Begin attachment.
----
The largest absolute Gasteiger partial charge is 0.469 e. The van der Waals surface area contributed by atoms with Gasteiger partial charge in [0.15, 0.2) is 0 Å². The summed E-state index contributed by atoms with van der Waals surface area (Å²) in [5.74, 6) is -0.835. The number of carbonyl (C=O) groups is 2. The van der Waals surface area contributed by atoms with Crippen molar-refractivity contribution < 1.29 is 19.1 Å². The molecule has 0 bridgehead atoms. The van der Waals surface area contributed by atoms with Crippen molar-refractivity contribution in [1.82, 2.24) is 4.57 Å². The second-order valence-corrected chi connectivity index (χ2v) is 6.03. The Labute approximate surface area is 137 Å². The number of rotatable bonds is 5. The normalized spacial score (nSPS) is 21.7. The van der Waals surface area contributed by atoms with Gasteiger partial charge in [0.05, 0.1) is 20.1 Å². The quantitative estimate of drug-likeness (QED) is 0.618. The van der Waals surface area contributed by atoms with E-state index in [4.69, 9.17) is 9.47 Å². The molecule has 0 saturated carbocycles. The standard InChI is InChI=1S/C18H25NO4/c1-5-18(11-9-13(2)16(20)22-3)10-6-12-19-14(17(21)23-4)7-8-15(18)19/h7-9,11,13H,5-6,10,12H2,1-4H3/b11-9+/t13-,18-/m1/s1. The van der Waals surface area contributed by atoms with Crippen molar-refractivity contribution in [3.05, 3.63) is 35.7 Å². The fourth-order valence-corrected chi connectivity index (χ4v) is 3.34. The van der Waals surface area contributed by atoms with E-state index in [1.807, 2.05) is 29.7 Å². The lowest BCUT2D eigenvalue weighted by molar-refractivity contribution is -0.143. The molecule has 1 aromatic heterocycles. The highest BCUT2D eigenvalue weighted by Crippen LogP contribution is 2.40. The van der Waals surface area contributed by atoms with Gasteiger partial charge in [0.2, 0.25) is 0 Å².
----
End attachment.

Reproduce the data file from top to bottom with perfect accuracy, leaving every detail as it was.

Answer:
The largest absolute Gasteiger partial charge is 0.469 e. The van der Waals surface area contributed by atoms with Gasteiger partial charge in [0.15, 0.2) is 0 Å². The summed E-state index contributed by atoms with van der Waals surface area (Å²) in [5.74, 6) is -0.835. The number of carbonyl (C=O) groups is 2. The van der Waals surface area contributed by atoms with Crippen molar-refractivity contribution < 1.29 is 19.1 Å². The molecule has 0 bridgehead atoms. The van der Waals surface area contributed by atoms with Crippen molar-refractivity contribution in [1.82, 2.24) is 4.57 Å². The second-order valence-corrected chi connectivity index (χ2v) is 6.03. The Labute approximate surface area is 137 Å². The number of rotatable bonds is 5. The normalized spacial score (nSPS) is 21.7. The van der Waals surface area contributed by atoms with Gasteiger partial charge in [0.05, 0.1) is 20.1 Å². The quantitative estimate of drug-likeness (QED) is 0.618. The van der Waals surface area contributed by atoms with E-state index in [4.69, 9.17) is 9.47 Å². The molecule has 0 saturated carbocycles. The standard InChI is InChI=1S/C18H25NO4/c1-5-18(11-9-13(2)16(20)22-3)10-6-12-19-14(17(21)23-4)7-8-15(18)19/h7-9,11,13H,5-6,10,12H2,1-4H3/b11-9+/t13-,18-/m1/s1. The van der Waals surface area contributed by atoms with Crippen molar-refractivity contribution in [3.05, 3.63) is 35.7 Å². The fourth-order valence-corrected chi connectivity index (χ4v) is 3.34. The van der Waals surface area contributed by atoms with E-state index in [1.807, 2.05) is 29.7 Å². The lowest BCUT2D eigenvalue weighted by molar-refractivity contribution is -0.143. The molecule has 1 aromatic heterocycles. The highest BCUT2D eigenvalue weighted by Crippen LogP contribution is 2.40. The van der Waals surface area contributed by atoms with Gasteiger partial charge in [0.2, 0.25) is 0 Å².